The day some nonprofits have dreaded is coming soon. The IRS announced on February 24, 2011 that it will soon publish the list of 501(c) nonprofit organizations that had their tax exemption automatically revoked for nonfiling of Form 990 information returns. This list, officially called the Nonfiler Revocation List, will be updated monthly once it is finally published. In case you are not familiar with what this is all about, let’s start with a brief history.
Congress passed the Pension Protection Act in August 2006. While the vast majority of the legislation dealt with pensions, about 140 pages regarding charities and other tax-exempt organizations were added in conference committee . There were many significant law changes that resulted. One of the most consequential was that starting with tax year 2007, 501(c) organizations failing to file Form 990 for three consecutive years would automatically lose tax-exempt status. Another important law change was the introduction of Form 990-N for nonprofits with under $25,000 in revenue (increased to $50,000 in 2010).
Prior to 2007, these smaller organizations were not required to file Form 990. Now, all 501(c) nonprofits must file and all are potentially at risk of losing tax exemption, not just the larger ones. If you do the math, you will quickly realize that 2009 was the third year. For those nonprofits that did not file for 2007-2009, the day of reckoning is almost here. Guidestar.org estimates that 321,000 organizations may be on the first list. That’s a lot of nonprofits! As much as 1/2 of the list may consist of functionally dormant organizations. Even still, we are talking about possibly 150,000 or more nonprofits suddenly getting a very unwelcome letter from Uncle Sam.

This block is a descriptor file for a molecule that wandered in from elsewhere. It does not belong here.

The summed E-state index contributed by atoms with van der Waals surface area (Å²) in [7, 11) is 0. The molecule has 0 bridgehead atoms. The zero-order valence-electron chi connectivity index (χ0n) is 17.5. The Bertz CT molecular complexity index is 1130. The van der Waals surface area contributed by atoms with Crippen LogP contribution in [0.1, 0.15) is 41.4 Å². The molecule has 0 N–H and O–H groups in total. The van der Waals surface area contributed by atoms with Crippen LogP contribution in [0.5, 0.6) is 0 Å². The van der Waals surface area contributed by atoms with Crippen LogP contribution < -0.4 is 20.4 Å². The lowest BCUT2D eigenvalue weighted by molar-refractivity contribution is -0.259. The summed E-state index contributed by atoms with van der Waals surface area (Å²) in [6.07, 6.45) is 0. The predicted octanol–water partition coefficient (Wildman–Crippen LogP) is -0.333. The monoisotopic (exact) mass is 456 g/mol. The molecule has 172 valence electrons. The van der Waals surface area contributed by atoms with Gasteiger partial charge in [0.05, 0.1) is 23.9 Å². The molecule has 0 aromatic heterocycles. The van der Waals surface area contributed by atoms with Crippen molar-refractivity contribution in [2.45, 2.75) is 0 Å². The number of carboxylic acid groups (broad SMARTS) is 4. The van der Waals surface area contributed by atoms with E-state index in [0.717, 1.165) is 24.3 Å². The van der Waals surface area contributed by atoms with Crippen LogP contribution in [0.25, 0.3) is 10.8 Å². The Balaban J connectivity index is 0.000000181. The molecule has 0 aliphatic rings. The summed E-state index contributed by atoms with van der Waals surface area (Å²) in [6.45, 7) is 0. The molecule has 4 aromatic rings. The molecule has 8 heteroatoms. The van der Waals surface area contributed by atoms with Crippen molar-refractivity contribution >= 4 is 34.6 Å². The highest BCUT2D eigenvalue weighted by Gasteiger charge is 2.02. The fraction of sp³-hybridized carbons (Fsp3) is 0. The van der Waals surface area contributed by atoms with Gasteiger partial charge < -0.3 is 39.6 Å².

So what happens if an organization finds itself on the list? The revocation effective date is the original filing due date of the third year’s Form 990. That means the nonprofit is considered a taxable entity from that date forward and will be required to file federal tax returns and pay income tax on any net profit. In addition, donations will no longer be tax-deductible to the donor. Fortunately, the IRS will allow donations to be tax-deductible that are given up the date of the revocation notice. In order for a nonprofit to regain 501(c) status, it will have to file a new Form 1023 and pay the appropriate filing fee…all over again.
We are already getting phone calls from nonprofits that anticipate being on the list. Once the list is published, our phones may just ring off the hook. We have been sounding the warning for over two years that this day was coming. Some didn’t take it seriously. Unfortunately, they soon will.